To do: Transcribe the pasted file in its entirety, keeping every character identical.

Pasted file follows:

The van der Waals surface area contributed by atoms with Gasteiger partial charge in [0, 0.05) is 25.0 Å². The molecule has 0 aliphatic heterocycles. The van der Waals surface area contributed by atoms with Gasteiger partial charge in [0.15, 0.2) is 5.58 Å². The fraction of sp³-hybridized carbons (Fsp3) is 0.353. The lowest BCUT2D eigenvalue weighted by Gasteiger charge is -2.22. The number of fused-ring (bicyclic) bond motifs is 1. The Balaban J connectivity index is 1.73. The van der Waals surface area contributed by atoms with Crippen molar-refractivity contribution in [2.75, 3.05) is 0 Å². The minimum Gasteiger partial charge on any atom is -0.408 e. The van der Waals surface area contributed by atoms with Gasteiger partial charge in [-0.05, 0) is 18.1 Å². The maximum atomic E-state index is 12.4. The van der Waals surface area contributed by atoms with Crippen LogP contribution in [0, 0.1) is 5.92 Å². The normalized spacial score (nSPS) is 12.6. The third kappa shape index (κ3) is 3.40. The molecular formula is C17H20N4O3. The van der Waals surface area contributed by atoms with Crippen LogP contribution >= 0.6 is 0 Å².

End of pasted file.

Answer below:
The van der Waals surface area contributed by atoms with Gasteiger partial charge in [0, 0.05) is 25.0 Å². The molecule has 0 aliphatic heterocycles. The van der Waals surface area contributed by atoms with Gasteiger partial charge in [0.15, 0.2) is 5.58 Å². The fraction of sp³-hybridized carbons (Fsp3) is 0.353. The lowest BCUT2D eigenvalue weighted by Gasteiger charge is -2.22. The number of fused-ring (bicyclic) bond motifs is 1. The Balaban J connectivity index is 1.73. The van der Waals surface area contributed by atoms with Crippen molar-refractivity contribution in [2.75, 3.05) is 0 Å². The minimum Gasteiger partial charge on any atom is -0.408 e. The van der Waals surface area contributed by atoms with Gasteiger partial charge in [-0.05, 0) is 18.1 Å². The maximum atomic E-state index is 12.4. The van der Waals surface area contributed by atoms with Crippen LogP contribution in [0, 0.1) is 5.92 Å². The normalized spacial score (nSPS) is 12.6. The third kappa shape index (κ3) is 3.40. The molecular formula is C17H20N4O3. The van der Waals surface area contributed by atoms with Crippen LogP contribution >= 0.6 is 0 Å².